Andy was ill in body, but I was sick at heart. I could hardly stand to wake him in the morning to begin this miserable routine once more. One day as we stood at the bus stop, waiting for Andy to feel better so we could board the next bus, a car went racing past us, spraying us both with gray slush from the gutter. I knelt on the sidewalk by Andy, using a tissue from my pocket to wipe the dirty ice from his frozen little face. I was sobbing, “I’m so sorry. I’m so sorry,” over and over.

Andy said, a little sharply, “What are you sorry for?”

“Oh Andy, I’m sorry for so many things. I’m sorry I don’t know how to drive. I’m sorry I don’t have cab fare. I’m sorry it’s so cold. I’m sorry you feel sick. I pray all the time, but sometimes all I can say to God is, ‘Why me?’”

Without hesitating an instant, my eight-year-old looked at me and said evenly, “And he parts the clouds and looks down at you and he says, ‘Why not you?’”

Astonished, I gazed at Andy. He isn’t bitter, I thought. For him, this whole awful mess is just something that happened. If he could do it, I decided, then I could, too. I was going to be as brave as Andy and never waste another minute wondering why.

It wasn’t as hard as I thought it would be. I kept myself busy being Andy’s secret pal right up until the time he died, but after he was gone, it was harder. The day I had to go through his things was an especially difficult one. As I pulled his clothes out of his closet, I found a shoebox crammed full of letters to Andy. All from his “secret pal.” I was on the verge of dissolving into another round of despairing tears when I noticed that he’d stuck an address book inside the box. I opened it. There were about twenty names—I recognized them as the kids Andy had gone to camp with that summer. All of them were kids with cancer. I considered it a charge from Andrew, his legacy. So, in his memory, I decided to write each and every one of the children in the book.

It felt so familiar, writing a goofy newsy letter like the hundreds I had written to Andy. I wrote a few letters every week and signed each one: Your friend, Linda.

I never expected anyone to answer these letters. But before I was halfway through the list, I received a piece of mail addressed to me. Opening it, I read: Thank you, thank you, thank you for writing to me. I didn’t know anyone knew I lived. Jeffrey

Holding the sheet of paper in my hand, I thought—as I had thought so many times before, as I watched Andy— how lonely it must feel to fight so hard and be so alone. These two sentences summed up the isolation and depression of so many children who battle cancer. With little time to have made their mark on the world, they often feel that no one knows they are alive . . . and no one ever will.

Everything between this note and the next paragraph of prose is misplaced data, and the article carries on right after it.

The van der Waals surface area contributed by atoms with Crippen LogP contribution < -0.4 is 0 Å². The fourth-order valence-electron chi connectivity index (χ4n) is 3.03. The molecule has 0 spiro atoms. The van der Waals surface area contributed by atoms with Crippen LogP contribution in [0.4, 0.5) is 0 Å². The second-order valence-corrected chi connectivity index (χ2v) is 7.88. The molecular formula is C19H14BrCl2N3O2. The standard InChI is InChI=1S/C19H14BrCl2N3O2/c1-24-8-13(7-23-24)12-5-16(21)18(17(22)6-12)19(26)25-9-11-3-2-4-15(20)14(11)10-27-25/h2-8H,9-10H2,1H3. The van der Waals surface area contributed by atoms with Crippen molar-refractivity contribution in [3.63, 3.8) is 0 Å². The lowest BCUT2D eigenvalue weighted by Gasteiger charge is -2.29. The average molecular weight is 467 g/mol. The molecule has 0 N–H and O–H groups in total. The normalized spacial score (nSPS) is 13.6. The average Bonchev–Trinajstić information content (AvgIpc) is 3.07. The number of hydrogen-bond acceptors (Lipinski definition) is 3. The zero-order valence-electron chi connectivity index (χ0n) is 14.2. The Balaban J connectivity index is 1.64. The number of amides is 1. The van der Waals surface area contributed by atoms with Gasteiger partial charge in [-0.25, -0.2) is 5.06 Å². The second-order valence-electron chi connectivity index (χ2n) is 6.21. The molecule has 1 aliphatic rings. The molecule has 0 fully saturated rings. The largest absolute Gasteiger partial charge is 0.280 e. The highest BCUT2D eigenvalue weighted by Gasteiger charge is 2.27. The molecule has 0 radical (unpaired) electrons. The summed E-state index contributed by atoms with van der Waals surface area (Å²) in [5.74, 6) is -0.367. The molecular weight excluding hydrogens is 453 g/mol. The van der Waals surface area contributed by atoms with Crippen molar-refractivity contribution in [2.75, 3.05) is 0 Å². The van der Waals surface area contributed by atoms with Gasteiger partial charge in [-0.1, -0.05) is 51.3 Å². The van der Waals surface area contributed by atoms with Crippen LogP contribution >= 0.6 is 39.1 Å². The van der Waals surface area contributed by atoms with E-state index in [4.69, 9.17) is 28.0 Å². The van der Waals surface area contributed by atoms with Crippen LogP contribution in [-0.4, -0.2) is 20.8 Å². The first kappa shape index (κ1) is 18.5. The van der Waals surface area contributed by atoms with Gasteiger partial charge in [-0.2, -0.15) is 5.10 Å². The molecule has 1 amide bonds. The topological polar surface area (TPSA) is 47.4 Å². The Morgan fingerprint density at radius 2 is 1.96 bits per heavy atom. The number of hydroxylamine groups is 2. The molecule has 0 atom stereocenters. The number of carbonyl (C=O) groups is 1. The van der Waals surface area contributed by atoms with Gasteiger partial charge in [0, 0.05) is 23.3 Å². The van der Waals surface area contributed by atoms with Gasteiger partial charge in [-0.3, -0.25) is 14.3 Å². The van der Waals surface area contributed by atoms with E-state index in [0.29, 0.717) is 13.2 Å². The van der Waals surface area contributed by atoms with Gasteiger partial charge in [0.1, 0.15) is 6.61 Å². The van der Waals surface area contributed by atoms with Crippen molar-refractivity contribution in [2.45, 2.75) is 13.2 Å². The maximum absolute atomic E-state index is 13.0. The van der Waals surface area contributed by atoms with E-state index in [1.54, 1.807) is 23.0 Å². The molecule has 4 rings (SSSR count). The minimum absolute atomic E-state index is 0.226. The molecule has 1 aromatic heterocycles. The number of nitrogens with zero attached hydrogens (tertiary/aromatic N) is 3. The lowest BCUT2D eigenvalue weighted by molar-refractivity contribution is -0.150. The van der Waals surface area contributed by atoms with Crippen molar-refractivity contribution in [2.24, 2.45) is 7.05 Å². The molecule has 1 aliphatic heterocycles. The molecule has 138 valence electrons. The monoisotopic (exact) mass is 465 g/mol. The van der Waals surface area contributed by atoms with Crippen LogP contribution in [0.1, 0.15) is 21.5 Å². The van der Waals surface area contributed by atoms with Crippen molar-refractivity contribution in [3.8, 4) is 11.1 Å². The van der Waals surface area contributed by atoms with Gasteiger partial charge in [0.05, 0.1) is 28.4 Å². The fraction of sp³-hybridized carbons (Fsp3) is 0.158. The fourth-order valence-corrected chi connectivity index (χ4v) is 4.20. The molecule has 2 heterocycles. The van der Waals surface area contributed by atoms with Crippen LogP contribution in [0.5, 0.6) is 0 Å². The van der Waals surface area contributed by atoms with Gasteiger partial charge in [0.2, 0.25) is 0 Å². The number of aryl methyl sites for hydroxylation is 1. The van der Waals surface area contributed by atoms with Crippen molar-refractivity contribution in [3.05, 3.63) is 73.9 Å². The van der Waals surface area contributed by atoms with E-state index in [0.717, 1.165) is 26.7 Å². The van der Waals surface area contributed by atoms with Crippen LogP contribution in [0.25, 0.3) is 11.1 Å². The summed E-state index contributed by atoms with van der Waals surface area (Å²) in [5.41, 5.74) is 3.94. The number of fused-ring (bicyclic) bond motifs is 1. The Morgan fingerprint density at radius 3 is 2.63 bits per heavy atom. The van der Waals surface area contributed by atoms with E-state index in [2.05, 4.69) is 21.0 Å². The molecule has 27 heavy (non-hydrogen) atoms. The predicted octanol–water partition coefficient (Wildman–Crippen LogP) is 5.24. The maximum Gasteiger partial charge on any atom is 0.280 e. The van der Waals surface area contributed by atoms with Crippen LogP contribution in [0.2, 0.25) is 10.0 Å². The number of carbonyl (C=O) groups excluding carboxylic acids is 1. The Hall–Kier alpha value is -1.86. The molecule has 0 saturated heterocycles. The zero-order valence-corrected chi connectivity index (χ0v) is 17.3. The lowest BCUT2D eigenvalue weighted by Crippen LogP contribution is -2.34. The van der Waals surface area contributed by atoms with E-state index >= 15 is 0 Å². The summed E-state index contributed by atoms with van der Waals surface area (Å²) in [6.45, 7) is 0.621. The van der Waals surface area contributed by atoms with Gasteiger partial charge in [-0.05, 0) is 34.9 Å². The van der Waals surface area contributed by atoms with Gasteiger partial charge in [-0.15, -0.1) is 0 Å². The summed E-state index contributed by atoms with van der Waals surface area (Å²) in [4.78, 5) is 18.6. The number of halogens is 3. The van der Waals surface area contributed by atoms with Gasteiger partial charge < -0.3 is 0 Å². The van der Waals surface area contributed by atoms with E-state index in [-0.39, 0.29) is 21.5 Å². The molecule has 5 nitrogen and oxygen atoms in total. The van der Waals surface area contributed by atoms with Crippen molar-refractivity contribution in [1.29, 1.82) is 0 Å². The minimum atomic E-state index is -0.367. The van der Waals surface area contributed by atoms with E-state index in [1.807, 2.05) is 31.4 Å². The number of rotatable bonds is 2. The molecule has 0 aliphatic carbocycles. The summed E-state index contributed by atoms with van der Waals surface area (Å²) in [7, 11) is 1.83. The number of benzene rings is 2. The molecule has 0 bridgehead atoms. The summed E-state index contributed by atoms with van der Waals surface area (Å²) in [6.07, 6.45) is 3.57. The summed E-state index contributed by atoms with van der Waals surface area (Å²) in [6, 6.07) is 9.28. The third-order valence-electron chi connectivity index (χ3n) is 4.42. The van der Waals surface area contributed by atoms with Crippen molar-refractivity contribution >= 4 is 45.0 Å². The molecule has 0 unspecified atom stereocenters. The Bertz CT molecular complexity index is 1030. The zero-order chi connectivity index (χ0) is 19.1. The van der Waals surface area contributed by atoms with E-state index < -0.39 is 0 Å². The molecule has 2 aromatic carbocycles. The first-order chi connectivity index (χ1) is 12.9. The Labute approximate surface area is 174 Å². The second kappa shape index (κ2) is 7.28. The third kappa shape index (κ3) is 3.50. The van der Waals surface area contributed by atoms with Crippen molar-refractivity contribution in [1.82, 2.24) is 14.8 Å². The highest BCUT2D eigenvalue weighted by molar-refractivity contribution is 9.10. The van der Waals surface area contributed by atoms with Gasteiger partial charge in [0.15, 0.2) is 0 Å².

I hadn’t meant to continue writing letters on a regular basis, not even as a hobby—I certainly hadn’t expected for this simple gesture to change my life forever. I couldn’t get past losing my son, couldn’t think beyond how I was going to keep getting up in the morning, making toast . . . living. Now I realized I’d better get it together—and get some more stationery.

I began looking for funny cards again, buying the cereal boxes with the toys inside. That Christmas I bought twenty little jigsaw puzzles with pictures I thought Andy’s friends would enjoy and sent them. I had very little money, but any small amount I could scrounge up went to buy stamps. I was having so much fun with my letter writing project.

Then I put up a sign-up sheet at the hospital that Andy had gone to, offering to write to any child who wanted mail. The word spread, snowballed, and soon I was writing over three hundred kids on a regular basis. It had become more than a hobby, more than a project—it felt like what I was alive to do.

Eventually, I founded an organization called Love Letters. Today there are over sixty local volunteers who give of their time to brighten the lives of children who are medically fragile, children with catastrophic illnesses like AIDS, muscular dystrophy and cancer; burn victims, accident victims and survivors of abuse.

I always knew there were children like these, but before Andy, they existed in a world that didn’t touch mine. Now, through Love Letters, over one thousand of these children a week receive letters, cards and gift packages. We celebrate Christmas twice a year, in December of course, and again in July for all the kids who might not be alive when winter rolls around again.

Keeping Love Letters going is a struggle financially. And it’s hard when we lose a child we’ve come to love. But I know from experience how important this work is. One little boy sent us our own “love letter,” and I framed it for our office. He drew a picture of a brightly colored quilt and wrote underneath the picture, “Love Letters like a quilt keep me warm.” I love to look at it. It brings me back to the days when I was Andy’s secret pal, and love came through the mailbox in colored envelopes with goofy drawings and return addresses that no mailman would ever find. But of course, love needs no return address, for it is always returned to the sender—multiplied.

Linda Bremner